Villa Marlia


The Villa Marlia or Villa Reale di Marlia is a late-Renaissance palazzo or villa, and its estate's property that includes renowned gardens and adjacent villas and follies within the compound. It is located in Capannori, in the Province of Lucca, west of Florence, in the northern Tuscany region of Italy.[1]

Villa Reale di Marlia
Villa reale di marlia, laghetto 04.JPG
17th century Villa Reale di Marlia from 19th century English landscape park Laghetto.
General information
Architectural styleItalian Renaissance, Baroque, Neoclassical
Town or cityCapannori, Province of Lucca, Tuscany
Country Italy
Coordinates43°53′47″N 10°32′55″E / 43.8964°N 10.5485°E / 43.8964; 10.5485
Construction started15th-century


Villa MarliaEdit

The 15th century Italian Renaissance villa was in the Buonvisi family from 1517 to 1651, left relatively unchanged. In the 17th century the Palazzina dell’Orologio, with dominant clock tower, was constructed. The gardens were created in the second half of the 17th century, in the Giardino all'italiana style, influenced by Italian Renaissance gardens and Baroque gardens.[1]


The features include
  • Teatro d'Acqua — Theatre of Water; fountains, statues, prominent pebble mosaic and tufa exhedra axis terminus.[1][2]
  • Teatro di Verzura — Green Theatre (1652); open-air with hedged walls and stage wings, terracotta Commedia dell'arte statues.[1]
  • Giardino dei Limoni — Lemon garden; a potted lemon-tree garden, with large ornamental pool encircled by a stone balustrade, two statues of Giants spill urns into pool, representing the local rivers Arno and Serchio.[1]

Villa Reale di MarliaEdit

In 1806 the sister of Napoleon, Elisa Bonaparte Baciocchi Princesse Française, purchased the entire complex. She acquired the adjacent Villa del Vescovo with its sixteenth-century Italian Renaissance garden and grotto, and other bordering properties, which doubled the estate's size.

Reale (royal) joined the property's name, to become Villa Reale di Marlia, or locally Villa Reale. The property had become an official royal residence to serve her upon becoming the Duchess of Lucca and Princess of Piombino, Grand Duchess of Tuscany, and Countess of Compignano — with the power as the monarch to rule over these Tuscan territories granted by Napoleon.

In 1811 Elisa Bonaparte had the villa renovated in the Neoclassical style, and the Neoclassical pair of palazzine gatehouses and entrance elements were built.[1] From the Villa del Vescovo gardens the elaborate nymphaeum pavilion, Grotta del Dio Pan or Pan’s Grotto, was left in Baroque splendor.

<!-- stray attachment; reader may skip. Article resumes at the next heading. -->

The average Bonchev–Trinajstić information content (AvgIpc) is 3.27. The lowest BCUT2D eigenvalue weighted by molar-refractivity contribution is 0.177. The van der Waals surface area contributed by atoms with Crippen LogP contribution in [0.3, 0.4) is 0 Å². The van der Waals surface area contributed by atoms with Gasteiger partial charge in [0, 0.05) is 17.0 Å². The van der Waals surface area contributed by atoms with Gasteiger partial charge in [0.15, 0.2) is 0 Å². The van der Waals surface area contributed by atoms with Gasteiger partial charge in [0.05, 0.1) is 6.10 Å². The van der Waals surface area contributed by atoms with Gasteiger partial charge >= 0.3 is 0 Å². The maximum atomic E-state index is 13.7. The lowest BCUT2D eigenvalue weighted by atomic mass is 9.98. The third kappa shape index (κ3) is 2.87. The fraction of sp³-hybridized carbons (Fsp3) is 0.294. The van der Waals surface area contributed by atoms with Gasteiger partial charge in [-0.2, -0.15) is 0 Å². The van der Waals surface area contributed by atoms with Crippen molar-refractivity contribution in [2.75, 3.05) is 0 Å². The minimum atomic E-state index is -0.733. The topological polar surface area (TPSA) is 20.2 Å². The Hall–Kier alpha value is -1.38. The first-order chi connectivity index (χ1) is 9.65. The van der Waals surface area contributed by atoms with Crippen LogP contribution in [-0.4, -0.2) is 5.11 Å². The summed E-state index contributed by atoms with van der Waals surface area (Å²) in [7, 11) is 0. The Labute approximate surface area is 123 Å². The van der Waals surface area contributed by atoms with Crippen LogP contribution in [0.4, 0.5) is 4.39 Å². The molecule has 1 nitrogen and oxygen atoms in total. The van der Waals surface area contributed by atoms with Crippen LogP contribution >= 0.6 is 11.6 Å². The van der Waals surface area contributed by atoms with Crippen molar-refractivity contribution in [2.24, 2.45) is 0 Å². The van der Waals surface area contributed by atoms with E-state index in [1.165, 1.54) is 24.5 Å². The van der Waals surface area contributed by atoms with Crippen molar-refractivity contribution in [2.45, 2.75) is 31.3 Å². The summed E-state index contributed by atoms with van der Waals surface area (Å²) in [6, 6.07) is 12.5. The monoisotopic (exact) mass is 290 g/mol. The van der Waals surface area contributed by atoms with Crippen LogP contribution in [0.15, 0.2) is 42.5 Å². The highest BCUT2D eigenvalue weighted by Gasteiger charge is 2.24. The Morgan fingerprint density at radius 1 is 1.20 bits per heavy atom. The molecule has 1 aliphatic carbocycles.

The lower original Italian gardens were redesigned into an expansive English landscape park, then in fashion. It has the Laghetto or Small Lake, as a reflective focal point and water garden, with a broad terrace accented by statues. Bonaparte added naturalistic groups of trees to transition into the woodland gardens.[1] In 1814, after her brother's downfall and exile, Bonaparte was replaced as monarch by the victorious Bourbons, and Marie Louise Borbón of the House of Bourbon-Parma became the Duchess of Lucca and owner of Villa Reale di Marlia. Lorenzo Nottolini was commissioned to construct the Specola, an observatory, in the lower garden of the landscape park.[1]

20th-21st centuriesEdit

The estate was acquired by the Count Pecci—Blunt family in 1923, who restored the villa and follies, and the gardens were replanted with the original plant selections. The Giardino Spagnolo, a Moorish Spanish Garden with fountains and rills, and Art Deco design influences, was created to connect the 17th century Palazzina dell’Orologio and Grotta del Dio Pan.[1]

In 2015 the Villa Reale Di Marlia was sold. The villa will return to host cultural events such as Lucca Classica Music Festival, the Exhibition of Ancient Camellias of Lucca, and the Festival Le Rinascenze. Meanwhile, the gardens are open to the public and can be visited paying an entrance ticket. There is a cafeteria in the games pavilion.[3]



  1. ^ a b c d e f g h i; "villa_reale_marlia" Archived July 9, 2013, at the Wayback Machine . accessed 8.28.2012
  2. ^ Plumptre, George: "The Water Garden", page 54. Thames & Hudson Limited, London, 1993.
  3. ^ (in Italian)


  • E. REPETTI, Dizionario geografico fisico storico della Toscana, Firenze, coi tipi Allegrini e Mazzoni, 1839, vol. 3, p. 82. SBNOPAC-IMSSDB-IMSSI.
  • BELLI BARSALI, Ville e committenti dello Stato di Lucca, Lucca, M. Pacini Fazzi, 1980, pp. 496–499. SBNOPAC-IMSSDB-IMSS
  • Il Principato napoleonico dei Baciocchi (1805-1814) riforma dello Stato e societ‡, Lucca, 1984, pp. 465–507. SBNOPAC-IMSSDB-IMSS
  • C. CRESTI, Civilt‡ delle ville Toscane, Udine, Magnus Edizioni, 1993, pp. 392–397. SBNOPAC-IMSSDB-IMSS
  • M. VANNUCCHI (A CURA DI), Architetture nel verde: le ville gentilizie lucchesi ed il loro territorio, Lucca, M. Pacini Fazzi, 2000. SBNOPAC-IMSSDB-IMSS
  • M. POZZANA, I giardini di Firenze e della Toscana. Guida completa, Firenze, Giunti, 2001, pp. 124–129. SBNOPAC-IMSSDB-IMSS
  • Giardini e ville di Toscana, Milano-Firenze, Touring Club Italiano - Regione Toscana, 2003, pp. 94–95. SBNOPAC-IMSSDB-IMSSI Musei della Toscana, Milano-Firenze, Touring Club Italiano - Regione Toscana, 2004, p. 86.

External linksEdit

  • Homepage
  • Villa Reale di Marlia — info + links (English).
  •; official "Villa Reale Marlia" and gardens website — (English + Italian).

Coordinates: 43°53′59.50″N 10°33′22.22″E / 43.8998611°N 10.5561722°E / 43.8998611; 10.5561722